Theorem 9. Let be given by (6). Then .

Proof. Since , then by Theorem 1 we must have To show that , by virtue of Lemma 8 we have to show that where . For this, it is sufficient to prove that or equivalently , and , which is true and the theorem is proved.

Corollary 10. .

5. Convolution Properties

For functions given by (3) and given by we recall the Hadamard product (or convolution) of and by Let be given by then the convolution is defined by

Theorem 11. Let , then , where

Proof. We use the principle of mathematical induction in our proof. Let , and . By using Theorem 2, we have then Thus, by applying Cauchy-Schwarz inequality, we have Then, we get Therefore, if that is, if then . By (30) we have Hence we get Consequently, if That is, if then . Then we see that Since for and for are increasing, and also then where Next, we suppose that , where
We can show that , where Since we have

Corollary 12. Let , then , where

6. Partial Sums Results

In 1985, Silvia [16] studied the partial sums of convex functions of order . Later on, Silverman [17] and several researchers studied and generalized the results on partial sums for various classes of analytic functions only but analogues results on harmonic functions have not been explored in the literature. Very recently, Porwal [18] and Porwal and Dixit [19] filled this gap by investigating interesting results on the partial sums of star-like harmonic univalent functions. Now in this section we discussed the partial sums results for the class of harmonic functions with positive coefficients based on Salagean operator of order on lines similar to Porwal [18].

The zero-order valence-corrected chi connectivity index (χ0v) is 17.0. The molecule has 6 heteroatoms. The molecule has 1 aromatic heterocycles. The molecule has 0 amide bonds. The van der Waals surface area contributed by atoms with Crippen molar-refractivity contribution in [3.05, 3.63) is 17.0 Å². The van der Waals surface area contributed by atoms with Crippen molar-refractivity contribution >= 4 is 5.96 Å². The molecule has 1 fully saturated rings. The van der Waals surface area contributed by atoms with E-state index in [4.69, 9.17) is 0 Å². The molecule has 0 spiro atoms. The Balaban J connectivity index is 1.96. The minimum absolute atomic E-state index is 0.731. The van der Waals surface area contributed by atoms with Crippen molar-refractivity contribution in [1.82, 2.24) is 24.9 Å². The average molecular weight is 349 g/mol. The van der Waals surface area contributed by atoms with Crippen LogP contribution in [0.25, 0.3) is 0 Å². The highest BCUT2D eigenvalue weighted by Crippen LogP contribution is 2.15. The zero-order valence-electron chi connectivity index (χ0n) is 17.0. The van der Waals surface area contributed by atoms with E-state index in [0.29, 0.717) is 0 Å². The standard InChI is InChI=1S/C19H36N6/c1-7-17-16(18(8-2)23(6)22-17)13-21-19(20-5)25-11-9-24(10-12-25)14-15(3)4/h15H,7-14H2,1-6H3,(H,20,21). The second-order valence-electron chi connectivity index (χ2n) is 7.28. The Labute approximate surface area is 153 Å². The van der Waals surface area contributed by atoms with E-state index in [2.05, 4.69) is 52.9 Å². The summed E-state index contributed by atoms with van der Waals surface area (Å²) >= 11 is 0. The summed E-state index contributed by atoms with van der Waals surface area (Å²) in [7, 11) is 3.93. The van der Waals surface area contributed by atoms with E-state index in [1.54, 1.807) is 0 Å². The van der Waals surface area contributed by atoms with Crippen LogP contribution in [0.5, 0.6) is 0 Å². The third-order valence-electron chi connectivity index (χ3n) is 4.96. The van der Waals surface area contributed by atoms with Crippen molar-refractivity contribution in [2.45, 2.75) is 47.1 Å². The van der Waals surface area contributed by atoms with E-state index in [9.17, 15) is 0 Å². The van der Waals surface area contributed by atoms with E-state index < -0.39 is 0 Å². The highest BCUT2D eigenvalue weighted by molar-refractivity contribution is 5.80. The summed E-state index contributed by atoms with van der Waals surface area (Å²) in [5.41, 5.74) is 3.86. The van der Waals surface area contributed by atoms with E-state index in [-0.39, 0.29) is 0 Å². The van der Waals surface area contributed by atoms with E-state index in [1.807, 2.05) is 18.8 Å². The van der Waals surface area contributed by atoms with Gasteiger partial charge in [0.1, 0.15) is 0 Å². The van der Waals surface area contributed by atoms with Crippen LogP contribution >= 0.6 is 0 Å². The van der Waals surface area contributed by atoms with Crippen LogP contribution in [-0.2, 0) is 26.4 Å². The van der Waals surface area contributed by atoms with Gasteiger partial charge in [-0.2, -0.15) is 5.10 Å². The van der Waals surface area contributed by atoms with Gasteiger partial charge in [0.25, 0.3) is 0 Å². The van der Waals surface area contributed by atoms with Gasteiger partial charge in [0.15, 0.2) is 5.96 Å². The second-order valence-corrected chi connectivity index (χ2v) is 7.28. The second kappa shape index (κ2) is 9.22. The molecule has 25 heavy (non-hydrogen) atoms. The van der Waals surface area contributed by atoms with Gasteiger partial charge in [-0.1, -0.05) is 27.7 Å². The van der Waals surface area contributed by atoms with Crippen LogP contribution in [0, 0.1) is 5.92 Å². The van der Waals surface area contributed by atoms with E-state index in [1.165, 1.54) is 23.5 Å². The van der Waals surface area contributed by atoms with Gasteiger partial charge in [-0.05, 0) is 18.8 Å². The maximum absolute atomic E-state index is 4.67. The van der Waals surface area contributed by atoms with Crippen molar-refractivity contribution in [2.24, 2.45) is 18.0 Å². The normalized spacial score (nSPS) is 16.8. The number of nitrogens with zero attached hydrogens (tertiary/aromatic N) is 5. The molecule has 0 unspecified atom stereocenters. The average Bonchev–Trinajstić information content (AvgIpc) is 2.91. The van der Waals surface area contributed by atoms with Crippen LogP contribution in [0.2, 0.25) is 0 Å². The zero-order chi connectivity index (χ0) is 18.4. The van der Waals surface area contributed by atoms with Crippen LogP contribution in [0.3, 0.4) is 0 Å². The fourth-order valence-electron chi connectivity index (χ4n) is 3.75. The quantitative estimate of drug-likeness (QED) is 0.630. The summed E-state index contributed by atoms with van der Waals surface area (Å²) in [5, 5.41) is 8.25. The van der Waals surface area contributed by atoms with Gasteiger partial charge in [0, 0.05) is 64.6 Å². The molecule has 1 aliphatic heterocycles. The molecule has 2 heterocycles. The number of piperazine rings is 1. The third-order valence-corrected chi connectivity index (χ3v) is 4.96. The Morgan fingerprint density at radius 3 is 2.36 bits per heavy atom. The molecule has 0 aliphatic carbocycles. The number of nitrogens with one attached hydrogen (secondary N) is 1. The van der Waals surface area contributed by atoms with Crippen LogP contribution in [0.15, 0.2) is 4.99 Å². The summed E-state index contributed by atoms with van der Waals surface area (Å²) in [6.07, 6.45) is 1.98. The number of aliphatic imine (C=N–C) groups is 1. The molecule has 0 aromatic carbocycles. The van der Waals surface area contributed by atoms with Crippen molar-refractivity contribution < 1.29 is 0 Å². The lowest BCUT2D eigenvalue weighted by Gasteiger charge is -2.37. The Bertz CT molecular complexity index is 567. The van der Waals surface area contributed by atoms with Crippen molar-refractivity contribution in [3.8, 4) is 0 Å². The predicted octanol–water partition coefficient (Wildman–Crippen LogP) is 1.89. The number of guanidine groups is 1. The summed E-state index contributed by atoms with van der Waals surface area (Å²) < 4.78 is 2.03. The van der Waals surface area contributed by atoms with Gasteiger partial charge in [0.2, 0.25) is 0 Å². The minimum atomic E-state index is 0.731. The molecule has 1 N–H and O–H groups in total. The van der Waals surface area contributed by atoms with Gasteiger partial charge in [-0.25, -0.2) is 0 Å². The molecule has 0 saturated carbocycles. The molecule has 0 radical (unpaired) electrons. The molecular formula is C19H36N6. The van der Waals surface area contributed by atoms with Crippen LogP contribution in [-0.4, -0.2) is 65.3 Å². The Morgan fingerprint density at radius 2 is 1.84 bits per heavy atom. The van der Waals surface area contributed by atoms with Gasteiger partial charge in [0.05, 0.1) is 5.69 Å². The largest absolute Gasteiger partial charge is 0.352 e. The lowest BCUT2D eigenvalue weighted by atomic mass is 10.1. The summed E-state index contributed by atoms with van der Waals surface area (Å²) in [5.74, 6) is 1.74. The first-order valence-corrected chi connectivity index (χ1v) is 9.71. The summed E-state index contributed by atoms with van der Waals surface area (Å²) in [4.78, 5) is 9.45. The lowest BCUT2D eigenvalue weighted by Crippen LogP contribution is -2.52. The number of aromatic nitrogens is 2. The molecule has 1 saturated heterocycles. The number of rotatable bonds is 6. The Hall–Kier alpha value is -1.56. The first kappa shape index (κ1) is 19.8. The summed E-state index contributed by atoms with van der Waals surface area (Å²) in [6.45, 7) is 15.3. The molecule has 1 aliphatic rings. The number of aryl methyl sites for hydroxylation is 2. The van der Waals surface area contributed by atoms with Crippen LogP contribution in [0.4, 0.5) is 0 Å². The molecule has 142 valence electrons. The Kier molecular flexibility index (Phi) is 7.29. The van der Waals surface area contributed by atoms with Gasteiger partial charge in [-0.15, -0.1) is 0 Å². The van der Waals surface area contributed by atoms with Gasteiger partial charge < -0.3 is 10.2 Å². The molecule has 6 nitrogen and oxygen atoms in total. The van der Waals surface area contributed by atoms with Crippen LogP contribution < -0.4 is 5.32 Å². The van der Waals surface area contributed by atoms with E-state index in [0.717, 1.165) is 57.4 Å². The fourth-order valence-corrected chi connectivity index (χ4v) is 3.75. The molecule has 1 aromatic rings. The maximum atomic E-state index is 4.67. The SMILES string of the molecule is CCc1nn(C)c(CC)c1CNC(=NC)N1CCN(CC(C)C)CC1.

Let denote the subclass of consisting of functions of the form (3) which satisfy the inequality where and , unless otherwise stated.

Now, we discuss the ratio of a function of the form (6) with being

We first obtain the sharp bounds for .

Theorem 13. If of the form (6) with satisfies the condition (50), then where The result (53) is sharp with the function given by

Proof. Define the function by It suffices to show that . Now, from (56), we can write Hence we obtain Now if From condition (50), it is sufficient to show that which is equivalently to To see that the function given by (55) gives the sharp result, we observe that for

We next determine bounds for .

Theorem 14. If of the form (6) with satisfies condition (50), then where The result (63) is sharp with the function given by

Proof. Define the function by Hence we obtain The last inequality is equivalent to Making use of (50) and the condition (64), we obtain (61). Finally, equality holds in (63) for the extremal function given by (65).